Neutral Switzerland, which often hosts summits, said it was ready to facilitate the meeting. Sweden could also play a role. North Korean Foreign Minister Ri Yong Ho will visit Sweden in the near future, Swedish newspaper Dagens Nyheter reported on Friday, quoting sources. The Swedish foreign ministry declined comment. Sweden’s embassy in Pyongyang represents U.S. interests, in the absence of U.S. diplomatic relations.

North Korea sees a Trump meeting as a chance to win relief from the sanctions as well as an opportunity to earn the international legitimacy that it seeks, the U.S.-based Council on Foreign Relations think tank said.

“For Kim, the prospect of an early summit with Trump provides the best prospect of removing international sanctions pressure while giving Kim room for maneuver to possibly keep his nuclear deterrent in place,” it said.

Vice President Mike Pence said the United States had made “zero concessions” and had “consistently increased the pressure” on North Korea. Some U.S. officials and experts worry North Korea could buy time to build up and refine its nuclear arsenal if it drags out talks with Washington.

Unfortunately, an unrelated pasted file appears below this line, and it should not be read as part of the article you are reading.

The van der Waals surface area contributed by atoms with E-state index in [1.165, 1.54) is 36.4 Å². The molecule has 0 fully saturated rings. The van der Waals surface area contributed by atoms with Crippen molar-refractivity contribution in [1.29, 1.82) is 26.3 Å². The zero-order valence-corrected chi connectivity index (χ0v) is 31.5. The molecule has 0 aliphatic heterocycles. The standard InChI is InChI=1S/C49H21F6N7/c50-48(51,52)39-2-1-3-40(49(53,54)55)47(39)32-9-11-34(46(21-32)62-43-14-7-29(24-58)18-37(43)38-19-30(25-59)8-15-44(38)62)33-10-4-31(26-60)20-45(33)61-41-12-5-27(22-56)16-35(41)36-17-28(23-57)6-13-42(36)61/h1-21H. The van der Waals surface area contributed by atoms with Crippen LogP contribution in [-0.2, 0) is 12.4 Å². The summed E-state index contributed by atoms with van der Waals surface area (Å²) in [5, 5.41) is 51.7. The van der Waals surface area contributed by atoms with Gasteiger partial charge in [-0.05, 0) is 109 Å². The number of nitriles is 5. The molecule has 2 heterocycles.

The government of Japan remained cautious about the talks. Prime Minister Shinzo Abe and Trump, in a phone call, promised to continue to enforce sanctions until Pyongyang took “tangible steps … toward denuclearization,” the White House said in a statement.

Trump had agreed to meet Kim without any preconditions, a South Korean official said. “Kim Jong Un talked about denuclearization with the South Korean Representatives, not just a freeze,” Trump said on Twitter on Thursday night. “Also, no missile testing by North Korea during this period of time. Great progress being made but sanctions will remain until an agreement is reached.”